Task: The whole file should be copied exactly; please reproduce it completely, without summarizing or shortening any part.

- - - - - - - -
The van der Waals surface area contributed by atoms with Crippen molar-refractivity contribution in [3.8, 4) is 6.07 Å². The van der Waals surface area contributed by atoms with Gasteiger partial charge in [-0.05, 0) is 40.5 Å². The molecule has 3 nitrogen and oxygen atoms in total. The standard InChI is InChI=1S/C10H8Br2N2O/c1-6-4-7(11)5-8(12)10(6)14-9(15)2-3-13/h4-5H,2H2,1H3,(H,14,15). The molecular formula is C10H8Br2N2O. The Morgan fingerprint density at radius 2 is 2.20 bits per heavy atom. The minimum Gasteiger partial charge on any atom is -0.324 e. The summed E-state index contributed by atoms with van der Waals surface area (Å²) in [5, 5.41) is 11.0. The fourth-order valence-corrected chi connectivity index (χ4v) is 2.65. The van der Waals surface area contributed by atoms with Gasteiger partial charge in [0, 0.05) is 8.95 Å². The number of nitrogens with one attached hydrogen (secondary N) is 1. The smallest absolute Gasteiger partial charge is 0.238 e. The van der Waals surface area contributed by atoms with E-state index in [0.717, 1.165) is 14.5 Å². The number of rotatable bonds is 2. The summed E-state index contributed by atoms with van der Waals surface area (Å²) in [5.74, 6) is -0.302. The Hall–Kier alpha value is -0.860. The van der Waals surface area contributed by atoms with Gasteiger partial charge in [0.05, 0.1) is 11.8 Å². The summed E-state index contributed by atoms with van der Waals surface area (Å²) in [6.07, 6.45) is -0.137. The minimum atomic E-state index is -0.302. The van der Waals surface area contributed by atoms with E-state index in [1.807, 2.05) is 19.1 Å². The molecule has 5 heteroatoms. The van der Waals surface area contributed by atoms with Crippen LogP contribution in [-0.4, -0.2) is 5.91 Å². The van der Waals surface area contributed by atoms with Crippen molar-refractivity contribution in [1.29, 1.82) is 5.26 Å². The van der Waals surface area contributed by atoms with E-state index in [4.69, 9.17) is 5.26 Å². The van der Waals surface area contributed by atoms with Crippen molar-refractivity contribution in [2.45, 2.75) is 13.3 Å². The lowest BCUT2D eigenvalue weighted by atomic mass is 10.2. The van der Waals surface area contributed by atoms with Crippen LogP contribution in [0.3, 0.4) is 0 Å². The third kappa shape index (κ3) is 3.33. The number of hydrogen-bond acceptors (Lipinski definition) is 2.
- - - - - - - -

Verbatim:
The van der Waals surface area contributed by atoms with Crippen molar-refractivity contribution in [3.8, 4) is 6.07 Å². The van der Waals surface area contributed by atoms with Gasteiger partial charge in [-0.05, 0) is 40.5 Å². The molecule has 3 nitrogen and oxygen atoms in total. The standard InChI is InChI=1S/C10H8Br2N2O/c1-6-4-7(11)5-8(12)10(6)14-9(15)2-3-13/h4-5H,2H2,1H3,(H,14,15). The molecular formula is C10H8Br2N2O. The Morgan fingerprint density at radius 2 is 2.20 bits per heavy atom. The minimum Gasteiger partial charge on any atom is -0.324 e. The summed E-state index contributed by atoms with van der Waals surface area (Å²) in [5, 5.41) is 11.0. The fourth-order valence-corrected chi connectivity index (χ4v) is 2.65. The van der Waals surface area contributed by atoms with Gasteiger partial charge in [0, 0.05) is 8.95 Å². The number of nitrogens with one attached hydrogen (secondary N) is 1. The smallest absolute Gasteiger partial charge is 0.238 e. The van der Waals surface area contributed by atoms with E-state index in [0.717, 1.165) is 14.5 Å². The number of rotatable bonds is 2. The summed E-state index contributed by atoms with van der Waals surface area (Å²) in [5.74, 6) is -0.302. The Hall–Kier alpha value is -0.860. The van der Waals surface area contributed by atoms with Gasteiger partial charge in [0.05, 0.1) is 11.8 Å². The summed E-state index contributed by atoms with van der Waals surface area (Å²) in [6.07, 6.45) is -0.137. The minimum atomic E-state index is -0.302. The van der Waals surface area contributed by atoms with E-state index in [1.807, 2.05) is 19.1 Å². The molecule has 5 heteroatoms. The van der Waals surface area contributed by atoms with Crippen LogP contribution in [-0.4, -0.2) is 5.91 Å². The van der Waals surface area contributed by atoms with Crippen molar-refractivity contribution in [1.29, 1.82) is 5.26 Å². The van der Waals surface area contributed by atoms with E-state index in [4.69, 9.17) is 5.26 Å². The van der Waals surface area contributed by atoms with Crippen molar-refractivity contribution in [2.45, 2.75) is 13.3 Å². The lowest BCUT2D eigenvalue weighted by atomic mass is 10.2. The van der Waals surface area contributed by atoms with Crippen LogP contribution in [0.3, 0.4) is 0 Å². The third kappa shape index (κ3) is 3.33. The number of hydrogen-bond acceptors (Lipinski definition) is 2.